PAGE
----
Like Nawal, 12-year-old Ahed Tamimi boldly asserts that she, too, has no fear of soldiers, before quietly admitting that sometimes she is afraid. Ahed’s apparent fearlessness catapulted her to a brief fame a year ago when a video of her angrily confronting Israeli soldiers was posted online. The girl was invited to Turkey, where she was hailed as a child hero. Amid tree-covered hills almost three hours’ drive north of Jinba, Nabi Saleh is a village of around 500 people, most of whom share the family name of Tamimi. From Ahed’s home, the Israeli settlement of Halamish is visible across a valley. Founded in 1977, it is built partly on land confiscated from local Palestinian families. An Israeli army base is situated next to the settlement.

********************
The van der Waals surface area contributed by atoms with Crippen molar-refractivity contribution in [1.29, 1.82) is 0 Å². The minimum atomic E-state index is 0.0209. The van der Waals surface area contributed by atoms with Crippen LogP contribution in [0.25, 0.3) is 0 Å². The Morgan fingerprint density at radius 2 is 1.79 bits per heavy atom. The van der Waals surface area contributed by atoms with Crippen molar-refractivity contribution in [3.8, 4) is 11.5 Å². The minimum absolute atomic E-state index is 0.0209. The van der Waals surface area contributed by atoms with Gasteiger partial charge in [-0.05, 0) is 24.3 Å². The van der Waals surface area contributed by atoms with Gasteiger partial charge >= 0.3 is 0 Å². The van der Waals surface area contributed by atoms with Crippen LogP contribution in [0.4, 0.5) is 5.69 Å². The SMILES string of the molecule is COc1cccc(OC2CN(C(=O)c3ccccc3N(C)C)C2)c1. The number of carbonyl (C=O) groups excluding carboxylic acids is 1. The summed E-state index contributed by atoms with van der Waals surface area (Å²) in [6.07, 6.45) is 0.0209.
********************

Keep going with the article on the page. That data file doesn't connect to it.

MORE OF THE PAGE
When settlers appropriated the village spring five years ago, the people of Nabi Saleh began weekly protests. Ahed’s parents, Bassem and Nariman, have been at the forefront of the demonstrations, which are largely nonviolent, although they often involve some stone-throwing. The Israeli military routinely respond with tear gas, stun grenades, rubber bullets, jets of foul-smelling fluid known as “skunk”, and sometimes live ammunition. Two villagers have been killed, and around 350 – including large numbers of children – injured. Ahed was shot in the wrist by a rubber bullet. At least 140 people from Nabi Saleh have been detained or imprisoned as a result of protest activity, including 40 minors. Bassem has been jailed nine times – four times since his daughter’s birth – and was named a “prisoner of conscience” by Amnesty International; Nariman has been detained five times since the protests began; and Ahed’s older brother, Waed, was arrested. Her uncle, Rushdie Tamimi, died two days after being shot by soldiers in November 2012. An Israel Defense Forces investigation later found that soldiers fired 80 bullets without justification; they also prevented villagers giving medical aid to the injured man.